Metascore
63

Generally favorable reviews - based on 21 Critics What's this?

User Score
4.8

Mixed or average reviews- based on 11 Ratings

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  • Starring: ,
  • Summary: Bursting with raw talent and intelligence, Raya Green, the daughter of Jamaican immigrants, has always been the family’s one great hope. She won the rare chance to break out of their drug and crime-infested neighborhood when she was accepted into the exclusive Seaton Academy. But when her sister dies of an overdose, the family is shattered and Raya is forced to return to the place she tried so hard to escape.
    It’s not easy to go back – especially when one-time friends, including the tough minded Michelle, see Raya as a stuck-up traitor who left the community behind. Feeling trapped and looking for a way out, Raya learns about a step competition with a $50,000 cash prize that could change her fate. Most of the crews that win the big money are all male, forcing Raya to fight her way in as the sole female member of the Jane Street Junta, led by the reining champ of the local steppin’ scene Bishop. As sparks begin to fly between Raya and Bishop, a false move by Raya leaves her without a crew, and she finds herself in a battle between her loyalty, her determination, her family’s ambitions and her heart. As the big contest approaches, she realizes it’s no longer just about the money or the opportunity, but also the one thing that she’s been missing in her life: a sense of self. (Paramount Vantage)
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Score distribution:
  1. Positive: 16 out of 21
  2. Negative: 0 out of 21
  1. Mainly it’s a very solid dance picture, which is the point.
  2. Choreographer Hi Hat and director Ian Iqbal Rashid kick the film into high gear every so often with dance sequences, climaxing with a dance-off in Detroit that seems too short.
  3. Reviewed by: Matt Zoller Seitz
    70
    There’s nary a twist you don’t see coming. But the film’s strong acting, spectacular dance routines and culturally specific details turn clichés into catharsis. It’s the sort of film that sends you home with a spring in your step.
  4. There's tremendous energy in How She Move, so much that the audience can't help but be swept up.
  5. 63
    Formulaic but well-acted variation on the theme of pursuing your dreams through dance.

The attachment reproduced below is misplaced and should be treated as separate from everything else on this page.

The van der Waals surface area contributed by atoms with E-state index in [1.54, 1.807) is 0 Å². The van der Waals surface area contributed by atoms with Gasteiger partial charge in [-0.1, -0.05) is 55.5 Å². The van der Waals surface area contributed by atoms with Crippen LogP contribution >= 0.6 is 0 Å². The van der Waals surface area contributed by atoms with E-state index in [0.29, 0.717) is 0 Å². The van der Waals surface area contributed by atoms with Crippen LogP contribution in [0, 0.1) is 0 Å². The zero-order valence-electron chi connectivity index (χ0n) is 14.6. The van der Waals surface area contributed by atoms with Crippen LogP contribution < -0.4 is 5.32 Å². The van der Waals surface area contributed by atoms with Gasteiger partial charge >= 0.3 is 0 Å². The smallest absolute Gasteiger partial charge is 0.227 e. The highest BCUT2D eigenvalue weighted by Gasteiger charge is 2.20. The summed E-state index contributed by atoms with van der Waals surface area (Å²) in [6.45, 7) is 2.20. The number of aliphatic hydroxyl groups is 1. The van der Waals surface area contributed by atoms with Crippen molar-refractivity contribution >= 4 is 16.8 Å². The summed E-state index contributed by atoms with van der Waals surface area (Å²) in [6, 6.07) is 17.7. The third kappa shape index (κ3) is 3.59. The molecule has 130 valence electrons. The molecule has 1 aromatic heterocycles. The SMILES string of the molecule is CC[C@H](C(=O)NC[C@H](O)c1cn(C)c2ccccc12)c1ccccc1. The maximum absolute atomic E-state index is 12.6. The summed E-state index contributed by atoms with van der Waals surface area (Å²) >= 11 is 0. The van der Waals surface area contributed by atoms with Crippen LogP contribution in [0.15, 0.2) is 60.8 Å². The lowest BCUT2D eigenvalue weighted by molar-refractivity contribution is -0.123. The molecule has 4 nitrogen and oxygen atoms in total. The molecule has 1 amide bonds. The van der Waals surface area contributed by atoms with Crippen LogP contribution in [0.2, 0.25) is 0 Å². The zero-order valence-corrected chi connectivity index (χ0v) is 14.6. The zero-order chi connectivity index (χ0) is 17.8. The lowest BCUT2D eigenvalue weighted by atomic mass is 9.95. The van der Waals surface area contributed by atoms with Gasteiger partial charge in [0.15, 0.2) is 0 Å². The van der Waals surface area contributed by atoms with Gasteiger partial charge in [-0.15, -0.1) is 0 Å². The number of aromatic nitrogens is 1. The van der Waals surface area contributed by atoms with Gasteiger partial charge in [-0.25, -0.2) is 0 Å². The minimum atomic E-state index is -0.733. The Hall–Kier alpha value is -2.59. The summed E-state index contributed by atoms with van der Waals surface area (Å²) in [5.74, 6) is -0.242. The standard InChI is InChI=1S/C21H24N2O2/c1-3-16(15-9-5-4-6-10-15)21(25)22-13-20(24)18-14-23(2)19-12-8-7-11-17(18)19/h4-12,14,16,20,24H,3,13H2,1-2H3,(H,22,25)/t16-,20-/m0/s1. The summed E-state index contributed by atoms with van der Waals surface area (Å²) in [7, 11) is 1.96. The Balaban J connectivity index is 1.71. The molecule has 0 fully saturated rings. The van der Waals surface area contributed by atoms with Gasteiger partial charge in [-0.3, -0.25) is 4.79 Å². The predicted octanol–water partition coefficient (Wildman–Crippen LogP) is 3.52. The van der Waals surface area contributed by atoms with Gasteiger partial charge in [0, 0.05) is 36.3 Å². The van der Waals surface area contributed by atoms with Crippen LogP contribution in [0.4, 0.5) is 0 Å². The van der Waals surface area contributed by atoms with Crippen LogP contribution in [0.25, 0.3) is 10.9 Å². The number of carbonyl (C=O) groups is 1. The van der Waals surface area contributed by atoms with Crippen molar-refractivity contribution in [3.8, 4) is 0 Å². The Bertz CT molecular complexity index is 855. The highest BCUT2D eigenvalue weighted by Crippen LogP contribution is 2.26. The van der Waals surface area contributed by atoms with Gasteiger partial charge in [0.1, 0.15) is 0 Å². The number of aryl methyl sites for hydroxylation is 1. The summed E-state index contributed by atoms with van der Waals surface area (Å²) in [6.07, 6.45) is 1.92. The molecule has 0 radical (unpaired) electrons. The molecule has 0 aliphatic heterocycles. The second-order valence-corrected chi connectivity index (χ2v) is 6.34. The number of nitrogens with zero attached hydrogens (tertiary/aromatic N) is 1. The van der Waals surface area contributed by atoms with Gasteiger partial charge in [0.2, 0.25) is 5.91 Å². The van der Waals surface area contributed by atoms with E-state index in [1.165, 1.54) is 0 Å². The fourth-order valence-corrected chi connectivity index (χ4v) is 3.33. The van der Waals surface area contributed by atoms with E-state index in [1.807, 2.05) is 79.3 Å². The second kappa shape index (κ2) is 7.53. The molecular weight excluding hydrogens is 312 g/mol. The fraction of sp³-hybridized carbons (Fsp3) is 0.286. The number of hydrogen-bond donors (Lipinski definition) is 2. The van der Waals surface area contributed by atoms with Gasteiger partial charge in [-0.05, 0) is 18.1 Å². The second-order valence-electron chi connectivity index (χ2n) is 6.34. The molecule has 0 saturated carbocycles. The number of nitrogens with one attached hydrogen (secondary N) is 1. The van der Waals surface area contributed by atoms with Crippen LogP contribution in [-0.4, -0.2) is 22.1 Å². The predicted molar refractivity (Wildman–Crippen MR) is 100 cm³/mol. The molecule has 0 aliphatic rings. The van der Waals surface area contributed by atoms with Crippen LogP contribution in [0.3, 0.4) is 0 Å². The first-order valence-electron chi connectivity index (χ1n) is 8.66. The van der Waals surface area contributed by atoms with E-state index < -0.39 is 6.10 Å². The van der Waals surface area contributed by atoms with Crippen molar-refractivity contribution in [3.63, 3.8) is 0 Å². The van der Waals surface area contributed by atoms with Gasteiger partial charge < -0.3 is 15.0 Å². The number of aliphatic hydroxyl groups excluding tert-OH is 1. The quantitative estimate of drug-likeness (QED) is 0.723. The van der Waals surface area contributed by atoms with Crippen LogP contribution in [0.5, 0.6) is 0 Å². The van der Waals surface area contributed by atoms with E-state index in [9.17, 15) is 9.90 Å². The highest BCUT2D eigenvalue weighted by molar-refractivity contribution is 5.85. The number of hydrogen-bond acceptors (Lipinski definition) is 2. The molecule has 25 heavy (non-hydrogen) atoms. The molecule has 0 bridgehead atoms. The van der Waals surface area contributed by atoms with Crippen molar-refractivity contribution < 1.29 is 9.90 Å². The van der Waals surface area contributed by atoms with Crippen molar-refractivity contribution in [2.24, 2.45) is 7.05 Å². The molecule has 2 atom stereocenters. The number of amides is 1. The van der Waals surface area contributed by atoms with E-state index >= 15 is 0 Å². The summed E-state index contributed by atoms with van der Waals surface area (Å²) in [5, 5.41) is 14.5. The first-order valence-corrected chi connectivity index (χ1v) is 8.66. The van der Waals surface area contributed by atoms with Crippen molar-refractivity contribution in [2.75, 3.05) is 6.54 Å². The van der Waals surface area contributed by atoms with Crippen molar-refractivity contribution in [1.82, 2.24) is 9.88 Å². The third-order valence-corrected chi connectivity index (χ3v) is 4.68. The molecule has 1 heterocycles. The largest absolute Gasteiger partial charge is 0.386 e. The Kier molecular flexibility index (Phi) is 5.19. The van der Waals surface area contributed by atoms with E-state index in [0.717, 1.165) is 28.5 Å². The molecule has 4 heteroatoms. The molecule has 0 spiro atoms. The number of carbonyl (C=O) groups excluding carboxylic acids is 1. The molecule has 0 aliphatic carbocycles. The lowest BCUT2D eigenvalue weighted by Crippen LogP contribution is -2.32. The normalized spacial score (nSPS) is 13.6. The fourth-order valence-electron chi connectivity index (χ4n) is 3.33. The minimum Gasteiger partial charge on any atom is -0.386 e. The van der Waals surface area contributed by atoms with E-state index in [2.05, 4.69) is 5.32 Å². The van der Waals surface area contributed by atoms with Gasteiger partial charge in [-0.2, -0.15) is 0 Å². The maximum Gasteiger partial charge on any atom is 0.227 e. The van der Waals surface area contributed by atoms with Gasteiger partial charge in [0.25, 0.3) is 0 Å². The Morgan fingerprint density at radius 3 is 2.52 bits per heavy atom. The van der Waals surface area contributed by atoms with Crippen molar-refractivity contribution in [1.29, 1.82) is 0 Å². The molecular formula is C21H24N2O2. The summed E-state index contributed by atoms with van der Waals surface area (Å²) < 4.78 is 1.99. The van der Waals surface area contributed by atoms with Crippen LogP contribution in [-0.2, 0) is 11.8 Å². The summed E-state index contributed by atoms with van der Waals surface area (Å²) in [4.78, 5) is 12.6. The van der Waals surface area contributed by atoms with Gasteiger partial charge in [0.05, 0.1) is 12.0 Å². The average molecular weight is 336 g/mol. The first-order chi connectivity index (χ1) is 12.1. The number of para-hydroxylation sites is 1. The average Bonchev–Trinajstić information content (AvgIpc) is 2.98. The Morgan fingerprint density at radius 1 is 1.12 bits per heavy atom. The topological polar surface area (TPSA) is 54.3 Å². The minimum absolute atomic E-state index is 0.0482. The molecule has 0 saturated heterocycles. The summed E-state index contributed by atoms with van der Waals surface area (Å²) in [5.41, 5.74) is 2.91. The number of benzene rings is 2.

6. Reviewed by: Ty Burr
    63
    When the cast starts clomping atop a car, their synchronized bodies joining with the booming cross-rhythms, we're sold.
  7. 50
    The film's good intentions gradually get lost in a sea of overwrought contrivances, stock characters, awkward cameos from B- and C-listers (R&B singer Keyshia Cole and not-so-funnyman DeRay Davis) and warmed-over family issues.

See all 21 Critic Reviews

Score distribution:
  1. Positive: 3 out of 3
  2. Mixed: 0 out of 3
  3. Negative: 0 out of 3
  1. [Anonymous]
    Jan 25, 2008
    10
    It is pretty good as dance movies come and the dancing is soooo good I would recommend it! (it helps that the acting is good).
  2. MelodeeG
    Jan 29, 2008
    9
    Great film with a fresh and talented young cast and electric dance sequences! Way to go, Canada!!
  3. ChadS.
    Jan 26, 2008
    6
    If the movie world offers a glimpse into the everyday realities of our culture, then by all appearances, Martin Luther King's "I have a dream" speech has been co-opted by today's black youth and applied to their goal of capturing first place in step-dancing contests. Nobody is going to finance a movie about a black girl who can cut up a cadaver, so "How She Move" offers this compromise: Raya is a pre-med student who can cut up a dance floor. When Michelle(Tracey Armstrong) invites Raya (Rutina Wesley) to join an all-girl step team, "How She Move" could've been a battle-of-the-sexes movie, since we are told that all the top money goes to the men. But Raya is no feminist; she's an opportunist, a girl who has grown accustomed to being on her own(Raya was a black girl in a predominantly white boarding school). She convinces Bishop(Dwain Murphy) to sign her up for his crew, in a scene reminiscent of "Grease"(a step-dance reinterpretation of the John Travolta/Jeff Conaway number "Greased Lightning"), and double-crosses him when her self-assertiveness(due in part to her educational background) butts heads with the patriarchal rules of the ghetto(even a Canadian ghetto). "How She Move" concludes tidily, but at least the story throws more obstacles in front of its inevitable happy ending. "How She Move" is also hindered by a heroine who doesn't really need to win the contest. The more you scrutinize Raya's actions, the more you realize that she's only in it for herself. Raya's no saint; she's a flawed person, which makes "How She Move" infinitely more interesting than last year's "Stomp the Yard". Expand

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